Take the 2-minute tour ×
Stack Overflow is a question and answer site for professional and enthusiast programmers. It's 100% free, no registration required.


How do you get the session of a web service client using spring web services and spring security?


After submitting

<form method="POST" action="<c:url value="/j_spring_security_check" />">...</form>

I've noticed that you can:

public class MyUserDetailsService implements UserDetailsService {}

Which will allow you to override methods like loadUserByUsername(String username) therefore being able to retrieve the submitted username and do a database lookup to return a user object.

The issue I have, however, is that I'm unsure where SecurityContextHolder gets set. I'm able to get the user object by using this line of code:

User user = (User) SecurityContextHolder.getContext().getAuthentication().getPrincipal();

But I'm not sure how it gets set in the first place. I would like to know the flow after submitting the above-mentioned form so that I can identify how SecurityContextHolder gets set.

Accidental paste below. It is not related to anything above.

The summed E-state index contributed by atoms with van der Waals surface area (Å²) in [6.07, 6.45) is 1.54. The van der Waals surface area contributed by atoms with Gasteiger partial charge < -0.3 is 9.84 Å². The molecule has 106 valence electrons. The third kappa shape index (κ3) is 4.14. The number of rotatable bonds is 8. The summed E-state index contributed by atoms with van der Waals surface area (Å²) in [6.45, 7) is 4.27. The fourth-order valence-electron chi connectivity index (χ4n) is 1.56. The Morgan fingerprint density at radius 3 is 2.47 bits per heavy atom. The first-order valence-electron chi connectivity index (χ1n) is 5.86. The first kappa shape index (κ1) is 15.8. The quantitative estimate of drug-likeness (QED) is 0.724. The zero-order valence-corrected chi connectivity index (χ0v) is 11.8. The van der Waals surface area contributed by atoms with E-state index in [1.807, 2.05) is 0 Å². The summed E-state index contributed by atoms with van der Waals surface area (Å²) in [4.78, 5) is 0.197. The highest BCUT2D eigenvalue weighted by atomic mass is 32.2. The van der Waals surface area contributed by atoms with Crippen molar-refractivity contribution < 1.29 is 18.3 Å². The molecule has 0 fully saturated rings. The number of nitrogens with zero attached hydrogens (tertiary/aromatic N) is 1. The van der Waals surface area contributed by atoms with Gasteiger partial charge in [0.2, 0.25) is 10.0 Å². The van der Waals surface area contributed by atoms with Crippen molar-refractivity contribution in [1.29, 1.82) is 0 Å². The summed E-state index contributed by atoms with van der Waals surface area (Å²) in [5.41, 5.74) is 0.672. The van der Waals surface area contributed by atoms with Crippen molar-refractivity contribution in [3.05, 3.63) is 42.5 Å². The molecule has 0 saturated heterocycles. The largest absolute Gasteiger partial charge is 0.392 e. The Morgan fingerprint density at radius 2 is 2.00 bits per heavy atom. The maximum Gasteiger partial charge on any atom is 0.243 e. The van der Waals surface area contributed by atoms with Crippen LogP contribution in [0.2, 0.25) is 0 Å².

The reason why I want to know this is because I want to use it as a "session" for web service client authentication instead of having the client resubmit credentials with every request.

Spring Version: 3.0.2.RELEASE

share|improve this question

1 Answer 1

up vote 2 down vote accepted

/j_spring_security_check is handled by the UsernamePasswordAuthenticationFilter which extends AbstractAuthenticationFilter. The security context is set in the latter's successfulAuthentication method.

However, web-service clients are usually stateless and would be more likely to use something like Basic authentication with a shared secret. I'm not sure there would be much benefit in rolling your own session system based on the security context contents. If you are worried about performance then you could use a cache of authentication information on the server.

share|improve this answer

Your Answer


By posting your answer, you agree to the privacy policy and terms of service.

Not the answer you're looking for? Browse other questions tagged or ask your own question.